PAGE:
(Released May 28th, 2021)
From his first growl to his last prayer, Earl “DMX” Simmons remained one of the most captivating rappers in history. Creating a seamless connection with his audience through storytelling and transparency, DMX became a staple for those whose soul he touched with his words and passion he displayed. An artist able to lay the skeletons that some keep in their closet, on the living room floor for all to see – introducing you to his demons by name; hoping his truth would lead others away from making the same life choices as him.
The news of his hospitalization, and subsequent passing, was coupled with immense sadness as well as an overwhelming amount of peace. Sadness due to the end of Simmons’ physical presence on earth. Closing the book for future testimonials rooted in tales of perseverance amidst the toughest battles. But above all else, there was peace. Understanding that that’s what would greet him in the afterlife, something he struggled to obtain as a living being.
Exodus, who’s title honors DMX’s four year old son Exodus Simmons, serves as the rappers final chapter; proving the old dog was still equipped with a vicious bite when provoked. The thirteen track LP explores themes that have been common throughout the rappers discography, however, they’re told through the lens of an aging, more mature version of The Dog all while being spearheaded by Swizz Beatz’ production.
Hate start with H cause the H comes after a G / They won’t say it face to face, they say it after I leaveNas “Bath Salts”
Exodus proves to be a true balancing act, displaying every facet of the artist we’ve grown to love over the years. The album opener “That’s My Dog” sees a reunion between DMX and The Lox. Each rapper displaying a sharpness proving why they’re labeled legends withstanding two decades in the business. Another New York link up happens on “Bath Salts” which features Jay-Z and Nas. Now while this collaboration ends up swaying more towards the underwhelming side of things, there are some bright spots throughout.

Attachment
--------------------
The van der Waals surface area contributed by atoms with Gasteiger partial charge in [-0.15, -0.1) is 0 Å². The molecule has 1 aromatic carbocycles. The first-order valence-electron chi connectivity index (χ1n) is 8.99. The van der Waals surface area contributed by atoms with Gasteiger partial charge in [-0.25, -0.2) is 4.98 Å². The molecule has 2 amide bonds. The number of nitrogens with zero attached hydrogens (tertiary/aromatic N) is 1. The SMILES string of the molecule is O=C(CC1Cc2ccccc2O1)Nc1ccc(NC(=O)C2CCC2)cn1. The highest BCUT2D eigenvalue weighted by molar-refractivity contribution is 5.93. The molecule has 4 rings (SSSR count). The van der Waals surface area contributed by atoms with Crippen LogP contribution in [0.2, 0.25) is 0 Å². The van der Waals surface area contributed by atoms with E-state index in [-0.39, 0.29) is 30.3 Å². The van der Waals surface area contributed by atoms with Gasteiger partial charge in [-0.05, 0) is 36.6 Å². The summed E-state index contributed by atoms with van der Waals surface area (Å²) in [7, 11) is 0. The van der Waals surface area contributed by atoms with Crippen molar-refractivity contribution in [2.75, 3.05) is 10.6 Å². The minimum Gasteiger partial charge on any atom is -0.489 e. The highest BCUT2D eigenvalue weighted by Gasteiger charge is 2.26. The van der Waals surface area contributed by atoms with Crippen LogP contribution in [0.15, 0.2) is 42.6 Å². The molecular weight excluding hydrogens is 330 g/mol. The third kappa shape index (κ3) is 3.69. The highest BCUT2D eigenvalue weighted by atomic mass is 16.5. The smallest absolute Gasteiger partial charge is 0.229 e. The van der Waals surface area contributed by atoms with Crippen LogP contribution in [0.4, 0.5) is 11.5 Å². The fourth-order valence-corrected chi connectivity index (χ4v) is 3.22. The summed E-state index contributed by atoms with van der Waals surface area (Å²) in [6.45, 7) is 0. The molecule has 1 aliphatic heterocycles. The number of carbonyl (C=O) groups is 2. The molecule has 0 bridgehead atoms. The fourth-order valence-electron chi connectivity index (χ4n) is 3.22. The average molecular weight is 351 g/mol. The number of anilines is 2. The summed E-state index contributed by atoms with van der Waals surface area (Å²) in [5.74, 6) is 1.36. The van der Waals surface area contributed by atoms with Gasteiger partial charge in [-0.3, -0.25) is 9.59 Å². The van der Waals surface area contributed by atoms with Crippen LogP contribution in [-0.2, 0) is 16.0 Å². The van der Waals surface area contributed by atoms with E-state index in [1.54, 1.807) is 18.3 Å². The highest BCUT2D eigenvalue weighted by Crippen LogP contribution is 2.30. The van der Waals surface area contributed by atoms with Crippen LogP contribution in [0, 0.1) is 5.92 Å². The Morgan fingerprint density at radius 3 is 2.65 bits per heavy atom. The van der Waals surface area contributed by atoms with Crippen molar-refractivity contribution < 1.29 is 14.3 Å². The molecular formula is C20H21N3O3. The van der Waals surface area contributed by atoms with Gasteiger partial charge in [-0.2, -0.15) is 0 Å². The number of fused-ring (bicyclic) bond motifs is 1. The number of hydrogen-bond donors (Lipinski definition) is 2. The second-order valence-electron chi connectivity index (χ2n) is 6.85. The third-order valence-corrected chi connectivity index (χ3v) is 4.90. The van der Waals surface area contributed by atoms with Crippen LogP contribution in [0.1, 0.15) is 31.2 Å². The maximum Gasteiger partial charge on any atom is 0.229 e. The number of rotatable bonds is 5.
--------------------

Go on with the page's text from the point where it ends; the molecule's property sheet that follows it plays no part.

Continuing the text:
I just want to be heard, f*** the fame/ my words will live forever, f*** my name / Father God please give me the strength I need / I was born in the dirt so it’s like you planted the seed, let me growDMX “Skyscrapers”
The Bono assisted “Skyscrapers” could be an unexpected highlight for some. U2’s frontman sings “What began as a seed is no longer a dream/ Let’s become Skyscrapers” while DMX delivers honest bars throughout: “Whenever I went through something, it brought me closer to God/ and I stayed in something, so now I’m closer to God” things boil over during his second verse “Everyday I live, everyday I die/ don’t always laugh, but everyday I cry” intensifying into a crescendo “I just want to be heard, f*** the fame/ my words will live forever, f*** my name/ Father God please give me the strength I need / I was born in the dirt so it’s like you planted the seed, let me grow.”
Out the gate, the biggest issue with Exodus lies within its production. Swizz Beatz being at the helm turns into the albums Achilles heel. From “That’s My Dog” to “Dogs Out (Feat. Lil Wayne)” to “Money, Money, Money (we won’t discuss the seemingly out of place Moneybagg Yo feature),” every song Swizz had a hand in, made me wonder what the track would sound like without his input. Bland instrumentation, soulless kicks, unenthusiastic hooks or adlibs being inserted unnecessarily leaves much to be desired at times and teeter on the line of bearability. Some songs manage to push through these faults i.e. “Hood Blues (Feat Westside Gunn, Benny The Butcher & Conway the Machine).” While lackluster, the production does lend a hand to the overall menacing appeal of the track.